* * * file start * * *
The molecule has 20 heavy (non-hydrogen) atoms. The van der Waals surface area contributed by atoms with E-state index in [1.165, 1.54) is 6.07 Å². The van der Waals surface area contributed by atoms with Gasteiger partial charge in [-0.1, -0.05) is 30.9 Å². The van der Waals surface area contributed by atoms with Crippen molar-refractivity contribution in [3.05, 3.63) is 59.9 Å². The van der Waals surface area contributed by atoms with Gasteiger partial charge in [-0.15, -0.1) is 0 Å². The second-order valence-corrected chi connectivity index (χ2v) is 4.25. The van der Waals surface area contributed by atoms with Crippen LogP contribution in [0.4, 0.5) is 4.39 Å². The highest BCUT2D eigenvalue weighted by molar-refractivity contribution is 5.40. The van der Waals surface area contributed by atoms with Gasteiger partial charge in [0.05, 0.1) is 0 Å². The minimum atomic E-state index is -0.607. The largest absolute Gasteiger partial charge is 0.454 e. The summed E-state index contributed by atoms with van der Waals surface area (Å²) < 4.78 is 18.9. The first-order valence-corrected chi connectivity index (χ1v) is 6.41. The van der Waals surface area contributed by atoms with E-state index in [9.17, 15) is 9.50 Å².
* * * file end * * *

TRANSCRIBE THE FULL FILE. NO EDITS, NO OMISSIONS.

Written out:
The molecule has 20 heavy (non-hydrogen) atoms. The van der Waals surface area contributed by atoms with E-state index in [1.165, 1.54) is 6.07 Å². The van der Waals surface area contributed by atoms with Gasteiger partial charge in [-0.1, -0.05) is 30.9 Å². The van der Waals surface area contributed by atoms with Crippen molar-refractivity contribution in [3.05, 3.63) is 59.9 Å². The van der Waals surface area contributed by atoms with Gasteiger partial charge in [-0.15, -0.1) is 0 Å². The second-order valence-corrected chi connectivity index (χ2v) is 4.25. The van der Waals surface area contributed by atoms with Crippen LogP contribution in [0.4, 0.5) is 4.39 Å². The highest BCUT2D eigenvalue weighted by molar-refractivity contribution is 5.40. The van der Waals surface area contributed by atoms with Gasteiger partial charge in [0.05, 0.1) is 0 Å². The minimum atomic E-state index is -0.607. The largest absolute Gasteiger partial charge is 0.454 e. The summed E-state index contributed by atoms with van der Waals surface area (Å²) < 4.78 is 18.9. The first-order valence-corrected chi connectivity index (χ1v) is 6.41. The van der Waals surface area contributed by atoms with E-state index in [9.17, 15) is 9.50 Å².